MM: I would have to say it was that time, around ten years ago, when I did around a year or so of acting in theatre, modeling, hosting, engaging in the performing arts, and other such creative activities. Doing entertainment changed my perspective of the world and gave me the energy and power to step up and do even more in life. I think it opened the doors to my becoming more confident in my ability to do some good in the world.
Modern day super hero and princess
DT: Tell us about your family life.
MM: My family is very close, religious, supportive and loving. We miss our brother dearly since he has been working abroad for the past few years. My brother is my best friend. It has been tough not having him around. My parents are my heroes, my foundation, my main motivation in life.
DT: What is your ideal woman? Who do you want to marry?
MM: I’m currently in a relationship with a perfect girl, my ideal woman, a true modern-day superhero and princess, the beautiful and sweet Ber Reyes.
DT: What kind of children would you like to raise?
MM: They should have respect. The most important thing to me as a kid all the way to today. Respect.
DT: What are your greatest challenges?
MM: I don’t really see them as challenges. Any trials or difficulties in life are more like opportunities, mainly because I am so lucky to be blessed with a lovely family, awesome friends, a wonderful girlfriend, and a strong support system.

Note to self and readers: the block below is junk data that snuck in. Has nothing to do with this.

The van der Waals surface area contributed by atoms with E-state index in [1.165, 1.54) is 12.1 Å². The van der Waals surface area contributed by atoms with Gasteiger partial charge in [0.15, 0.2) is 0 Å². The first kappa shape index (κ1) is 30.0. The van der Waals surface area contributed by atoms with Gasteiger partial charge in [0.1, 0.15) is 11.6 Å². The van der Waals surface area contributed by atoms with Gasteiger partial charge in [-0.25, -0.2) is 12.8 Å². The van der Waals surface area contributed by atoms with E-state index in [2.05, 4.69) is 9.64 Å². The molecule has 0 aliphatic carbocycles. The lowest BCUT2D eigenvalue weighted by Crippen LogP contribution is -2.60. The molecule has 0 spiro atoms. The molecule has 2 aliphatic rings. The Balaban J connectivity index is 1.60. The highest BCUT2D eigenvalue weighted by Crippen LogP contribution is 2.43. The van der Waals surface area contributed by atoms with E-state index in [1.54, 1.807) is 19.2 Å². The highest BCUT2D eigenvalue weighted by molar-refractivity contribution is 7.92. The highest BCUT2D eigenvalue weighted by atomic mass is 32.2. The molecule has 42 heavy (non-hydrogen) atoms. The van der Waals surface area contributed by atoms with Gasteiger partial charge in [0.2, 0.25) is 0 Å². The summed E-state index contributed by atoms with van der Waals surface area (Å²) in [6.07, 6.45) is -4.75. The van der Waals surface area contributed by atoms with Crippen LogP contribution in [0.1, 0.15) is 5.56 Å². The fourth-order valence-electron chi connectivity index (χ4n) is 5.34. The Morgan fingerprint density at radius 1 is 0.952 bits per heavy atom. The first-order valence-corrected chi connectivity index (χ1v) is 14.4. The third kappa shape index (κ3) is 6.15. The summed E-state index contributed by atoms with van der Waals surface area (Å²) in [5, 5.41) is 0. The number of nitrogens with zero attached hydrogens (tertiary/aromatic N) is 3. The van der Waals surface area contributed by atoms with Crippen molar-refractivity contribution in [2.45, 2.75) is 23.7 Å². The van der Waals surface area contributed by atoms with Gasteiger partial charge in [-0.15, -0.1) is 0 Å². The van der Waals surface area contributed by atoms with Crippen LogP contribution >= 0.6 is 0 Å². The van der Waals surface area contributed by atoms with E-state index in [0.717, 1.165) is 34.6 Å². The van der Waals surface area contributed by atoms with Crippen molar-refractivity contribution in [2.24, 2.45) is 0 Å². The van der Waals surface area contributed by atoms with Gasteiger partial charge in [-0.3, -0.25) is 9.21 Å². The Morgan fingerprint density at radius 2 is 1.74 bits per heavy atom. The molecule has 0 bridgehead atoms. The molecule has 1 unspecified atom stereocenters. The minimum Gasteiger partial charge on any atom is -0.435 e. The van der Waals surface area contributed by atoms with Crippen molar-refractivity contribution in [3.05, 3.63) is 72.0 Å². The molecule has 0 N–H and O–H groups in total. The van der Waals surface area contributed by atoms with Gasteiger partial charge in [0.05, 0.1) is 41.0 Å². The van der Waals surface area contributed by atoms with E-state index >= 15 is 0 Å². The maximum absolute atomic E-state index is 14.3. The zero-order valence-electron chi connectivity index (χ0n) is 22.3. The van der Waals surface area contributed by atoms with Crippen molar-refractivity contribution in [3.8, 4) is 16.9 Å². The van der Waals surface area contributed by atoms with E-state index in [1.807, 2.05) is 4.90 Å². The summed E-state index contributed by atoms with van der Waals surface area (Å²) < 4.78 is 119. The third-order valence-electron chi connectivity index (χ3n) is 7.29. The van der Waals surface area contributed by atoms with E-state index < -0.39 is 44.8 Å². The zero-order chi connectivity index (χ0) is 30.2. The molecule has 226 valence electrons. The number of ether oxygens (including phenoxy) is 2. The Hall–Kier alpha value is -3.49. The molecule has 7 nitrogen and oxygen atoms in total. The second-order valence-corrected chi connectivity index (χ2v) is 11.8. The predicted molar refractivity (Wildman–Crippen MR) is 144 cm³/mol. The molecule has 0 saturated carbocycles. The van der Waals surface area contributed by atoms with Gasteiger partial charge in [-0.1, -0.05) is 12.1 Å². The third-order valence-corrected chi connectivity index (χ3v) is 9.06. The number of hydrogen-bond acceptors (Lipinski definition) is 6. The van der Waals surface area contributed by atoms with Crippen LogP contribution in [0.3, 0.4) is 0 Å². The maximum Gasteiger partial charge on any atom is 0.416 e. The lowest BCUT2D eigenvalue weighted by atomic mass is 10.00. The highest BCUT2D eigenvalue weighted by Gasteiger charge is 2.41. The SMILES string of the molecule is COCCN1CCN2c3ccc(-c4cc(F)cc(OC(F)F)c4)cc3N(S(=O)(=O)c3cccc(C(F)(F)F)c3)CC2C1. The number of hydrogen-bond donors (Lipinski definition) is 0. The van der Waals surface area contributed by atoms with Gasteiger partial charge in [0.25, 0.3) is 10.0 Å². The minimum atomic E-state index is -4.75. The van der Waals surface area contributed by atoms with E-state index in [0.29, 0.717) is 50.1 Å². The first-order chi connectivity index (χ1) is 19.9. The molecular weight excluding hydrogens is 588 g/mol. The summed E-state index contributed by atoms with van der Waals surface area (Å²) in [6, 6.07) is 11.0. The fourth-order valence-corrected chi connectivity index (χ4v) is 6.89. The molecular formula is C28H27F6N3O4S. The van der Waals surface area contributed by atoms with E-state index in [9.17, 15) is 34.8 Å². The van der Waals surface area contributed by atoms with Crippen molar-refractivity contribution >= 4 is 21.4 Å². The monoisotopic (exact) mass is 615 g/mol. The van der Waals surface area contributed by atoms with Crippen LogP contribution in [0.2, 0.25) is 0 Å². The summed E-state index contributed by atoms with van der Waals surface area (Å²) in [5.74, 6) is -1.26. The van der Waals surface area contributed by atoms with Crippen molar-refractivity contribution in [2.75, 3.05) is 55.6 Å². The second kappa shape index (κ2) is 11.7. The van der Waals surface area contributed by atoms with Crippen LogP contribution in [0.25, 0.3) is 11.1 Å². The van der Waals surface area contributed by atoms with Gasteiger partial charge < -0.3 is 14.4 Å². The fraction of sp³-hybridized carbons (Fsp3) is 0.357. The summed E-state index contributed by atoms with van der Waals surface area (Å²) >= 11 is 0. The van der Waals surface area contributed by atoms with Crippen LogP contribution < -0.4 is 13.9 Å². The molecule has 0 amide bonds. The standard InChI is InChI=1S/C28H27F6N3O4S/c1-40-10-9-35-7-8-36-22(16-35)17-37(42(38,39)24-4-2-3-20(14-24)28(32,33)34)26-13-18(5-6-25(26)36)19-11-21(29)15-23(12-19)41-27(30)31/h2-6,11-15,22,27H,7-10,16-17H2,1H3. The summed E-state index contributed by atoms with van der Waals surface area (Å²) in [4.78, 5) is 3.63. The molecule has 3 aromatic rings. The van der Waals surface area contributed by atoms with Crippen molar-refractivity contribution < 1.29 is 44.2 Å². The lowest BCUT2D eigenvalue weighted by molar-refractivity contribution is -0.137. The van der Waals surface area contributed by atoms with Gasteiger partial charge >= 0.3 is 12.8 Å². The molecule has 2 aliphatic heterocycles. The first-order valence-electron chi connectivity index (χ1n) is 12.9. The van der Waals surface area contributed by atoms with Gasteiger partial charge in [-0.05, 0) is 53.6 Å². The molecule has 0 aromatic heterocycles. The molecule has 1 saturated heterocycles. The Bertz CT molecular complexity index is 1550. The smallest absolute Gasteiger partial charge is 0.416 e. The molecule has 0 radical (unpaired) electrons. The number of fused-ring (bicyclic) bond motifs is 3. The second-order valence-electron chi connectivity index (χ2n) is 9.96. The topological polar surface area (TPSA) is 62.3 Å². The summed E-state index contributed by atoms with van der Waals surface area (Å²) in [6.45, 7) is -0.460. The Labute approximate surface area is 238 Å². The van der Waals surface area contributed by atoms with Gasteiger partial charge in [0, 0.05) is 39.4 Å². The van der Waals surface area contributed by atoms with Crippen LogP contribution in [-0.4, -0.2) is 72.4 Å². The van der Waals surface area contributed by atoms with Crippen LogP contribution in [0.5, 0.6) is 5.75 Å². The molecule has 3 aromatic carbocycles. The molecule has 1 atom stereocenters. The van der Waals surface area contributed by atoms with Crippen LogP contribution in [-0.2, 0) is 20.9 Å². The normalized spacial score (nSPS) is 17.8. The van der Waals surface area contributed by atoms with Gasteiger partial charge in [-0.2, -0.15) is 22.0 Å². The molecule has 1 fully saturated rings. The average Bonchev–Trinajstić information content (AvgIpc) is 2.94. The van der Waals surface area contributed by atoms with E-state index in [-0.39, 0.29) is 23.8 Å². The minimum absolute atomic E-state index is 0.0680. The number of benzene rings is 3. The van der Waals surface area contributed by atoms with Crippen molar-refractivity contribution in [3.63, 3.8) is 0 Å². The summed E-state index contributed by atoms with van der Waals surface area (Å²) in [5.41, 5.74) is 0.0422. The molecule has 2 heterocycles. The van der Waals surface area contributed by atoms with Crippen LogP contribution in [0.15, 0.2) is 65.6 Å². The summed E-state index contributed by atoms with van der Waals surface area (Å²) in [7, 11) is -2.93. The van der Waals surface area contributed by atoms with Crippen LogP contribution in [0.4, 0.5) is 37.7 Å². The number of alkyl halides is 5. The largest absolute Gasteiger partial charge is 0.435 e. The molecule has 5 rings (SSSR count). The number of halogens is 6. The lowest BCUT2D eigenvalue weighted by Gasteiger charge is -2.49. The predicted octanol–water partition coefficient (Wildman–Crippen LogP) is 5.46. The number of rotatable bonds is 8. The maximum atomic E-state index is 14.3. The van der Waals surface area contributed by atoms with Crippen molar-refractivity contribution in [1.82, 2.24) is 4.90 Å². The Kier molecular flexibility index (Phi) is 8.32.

This is the way
DT: What would you like to change in this world?
MM: Too much to mention. But offhand, both for the Philippines AND the rest of the world… perhaps… The toxicity and the ego. The violence. The greed. The abuse.
DT: What is your advice to young people regarding the career they should pursue?
MM: Early on, pursue your passion and go all-out. From there, you will learn what path is truly best for you. But at the end of the day, further down the line… you can always balance your full-time job with your passions. As Star Wars fans would say… “This is the Way.”
DT: How hopeful are you?
MM: Very hopeful. As a Catholic, we value love/charity, faith and hope. And i know love is above all… but hope has always been my favorite. There’s always light at the end of the tunnel… no matter how dark that tunnel may be.
DT: Where do you see yourself most effectively contributing to society?
MM: Right now, it is through the power of communication, PR… maybe down the line, I will pursue teaching.
DT: What is the leadership role you would like to occupy and how do you intend to bring change to society in that capacity?
MM: Whether it is a leadership role in my company, or being a thought-leader as an influencer or columnist, I do have all these goals in mind. But right now, in order to achieve that ultimate goal of leadership, i continue to serve God, people and country.
DT: What do you pray for?
MM: Right now, it’s for the welfare, health and safety of Filipinos.
Making myself more useful
DT: Where do you see your self 10 years from now?
MM: Not really sure, but hopefully I can already start trying out more personal ventures or businesses. Actually, right before the pandemic, my friends and I were about to start something new and exciting. I was joining in as a passion project, something new and different for me to do on top of my normal job. But the pandemic delayed our plans… but we still look forward to pushing through with it soon.
DT: How do you intend to make the next 10 years worthwile for yourself and for society?
MM: For me, it is really building character, making myself more useful to society. As mentioned earlier, I hope I can already try out more personal business ventures that I think can take the Philippines to the next level.
DT: What would you introduce in Meralco if you had your way?
MM: More technology. More innovation. Which we already have and which we’re already doing.
Credit belongs to : www.tribune.net.ph